By Alex P. Vidal
“The judicial system is the most expensive machine ever invented for finding out what happened and what to do about it.”—Irving R. Kaufman
IF we stand on a neutral ground, either we will view the conviction of WNBA star Brittney Griner in a Russian court as “wrongful” or “correct.”
But if we are Americans and sports buffs at the same time, we will definitely condemn it.
My hearts goes out to the six feet and nine inches tall Olympic gold medalist who has been in jail since February this year, but I can’t question the way Russia implements its own laws.
If a Russian lawbreaker will be convicted in our own land for violating our laws, the Russians might protest it, but they also have no right to question our own judicial system.
If the nation is burning, it is fair to say that criminal justice systems everywhere in the world are a raging dumpster fire of injustice and those who implement them are the ones who lit the fuse.
Meanwhile, unable to secure an acquittal for the jailed basketball bird, some fellow Americans have developed hatred toward Russia’s judicial system after the 31-year-old basketball heartthrob, a lesbian, was sentenced to nine years in a Russian prison, on charges of smuggling drugs into the country.
In the final pre-Beatlemania months of 1963, Matt Monro was hired to sing the From Russia With Love title theme of a James Bond 007 film:
From Russia with love I fly to you
Much wiser since my goodbye to you
I’ve travelled the world to learn
I must return from Russia with love…
Now that Griner has been sentenced to nine years in prison, some fans hurt by the verdict might change the title of that song to From Russia With Hate.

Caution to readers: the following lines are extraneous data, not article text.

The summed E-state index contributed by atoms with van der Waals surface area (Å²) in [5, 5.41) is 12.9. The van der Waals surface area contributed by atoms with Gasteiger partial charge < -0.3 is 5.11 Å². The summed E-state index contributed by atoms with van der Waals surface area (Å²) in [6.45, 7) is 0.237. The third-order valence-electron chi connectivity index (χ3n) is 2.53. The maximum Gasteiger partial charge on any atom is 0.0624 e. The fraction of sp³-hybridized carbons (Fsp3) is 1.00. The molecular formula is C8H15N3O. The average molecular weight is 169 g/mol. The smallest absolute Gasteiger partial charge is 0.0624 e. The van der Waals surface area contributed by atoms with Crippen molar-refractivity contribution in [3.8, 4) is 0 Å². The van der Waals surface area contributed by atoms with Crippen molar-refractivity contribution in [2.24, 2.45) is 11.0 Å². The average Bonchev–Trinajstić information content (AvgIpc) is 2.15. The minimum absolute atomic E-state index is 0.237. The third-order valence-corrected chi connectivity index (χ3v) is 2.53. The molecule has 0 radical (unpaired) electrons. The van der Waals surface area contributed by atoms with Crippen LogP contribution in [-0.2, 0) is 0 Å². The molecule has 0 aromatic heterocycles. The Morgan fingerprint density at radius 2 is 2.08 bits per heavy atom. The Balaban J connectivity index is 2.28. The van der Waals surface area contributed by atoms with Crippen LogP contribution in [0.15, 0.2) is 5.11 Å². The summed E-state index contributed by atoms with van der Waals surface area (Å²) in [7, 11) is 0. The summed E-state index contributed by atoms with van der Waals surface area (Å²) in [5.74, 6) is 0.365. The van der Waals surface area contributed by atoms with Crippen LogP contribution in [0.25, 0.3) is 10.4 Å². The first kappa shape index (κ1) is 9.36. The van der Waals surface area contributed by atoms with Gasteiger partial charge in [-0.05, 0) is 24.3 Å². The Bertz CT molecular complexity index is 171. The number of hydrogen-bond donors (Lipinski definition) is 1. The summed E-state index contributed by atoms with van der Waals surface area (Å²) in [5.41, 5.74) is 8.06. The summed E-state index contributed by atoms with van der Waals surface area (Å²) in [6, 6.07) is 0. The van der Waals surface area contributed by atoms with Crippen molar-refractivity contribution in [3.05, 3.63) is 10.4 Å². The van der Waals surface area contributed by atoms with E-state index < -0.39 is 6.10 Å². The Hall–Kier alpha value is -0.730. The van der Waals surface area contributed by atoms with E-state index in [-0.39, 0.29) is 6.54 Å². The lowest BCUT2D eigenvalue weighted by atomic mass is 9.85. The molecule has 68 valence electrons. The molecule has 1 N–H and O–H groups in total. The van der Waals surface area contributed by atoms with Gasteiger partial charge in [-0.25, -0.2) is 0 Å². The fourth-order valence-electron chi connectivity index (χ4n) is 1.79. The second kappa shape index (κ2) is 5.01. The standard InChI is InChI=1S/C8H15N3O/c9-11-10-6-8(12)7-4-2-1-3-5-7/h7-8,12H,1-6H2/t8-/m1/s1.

Griner’s lawyers described the verdict, just below the maximum sentence of 10 years, as “absolutely unreasonable” and said they will “certainly file an appeal.”
A Russian judge read Griner, 31, her verdict August 4 about an hour after her lawyers and the prosecution presented their closing arguments, reported the PEOPLE.
The Phoenix Mercury star had given an emotional speech, reiterating her stance that though she pled guilty to bringing less than 1 gram of cannabis oil into Russia, she did so “inadvertently” and asked the court for leniency.
According to CNN, Griner sobbed: “That’s why I pled guilty to my charges. I understand everything that’s been said against me, the charges that are against me and that is why I pled guilty but I had no intents to break any Russian laws.”
President Joe Biden has called the ruling as “unacceptable.”
The President said: “Today, American citizen Brittney Griner received a prison sentence that is one more reminder of what the world already knew: Russia is wrongfully detaining Brittney.”
He added: “It’s unacceptable, and I call on Russia to release her immediately so she can be with her wife, loved ones, friends, and teammates. My administration will continue to work tirelessly and pursue every possible avenue to bring Brittney and Paul Whelan home safely as soon as possible.”
Russian prosecutors had asked the judge during closing arguments to sentence Griner to nine years and six months in prison, just below the maximum allowed sentence of 10 years.
The prosecution also asked that Griner was fined 1 million rubles, roughly equivalent to $16,600, according to The New York Times.
(The author, who is now based in New York City, used to be the editor of two local dailies in Iloilo.—Ed)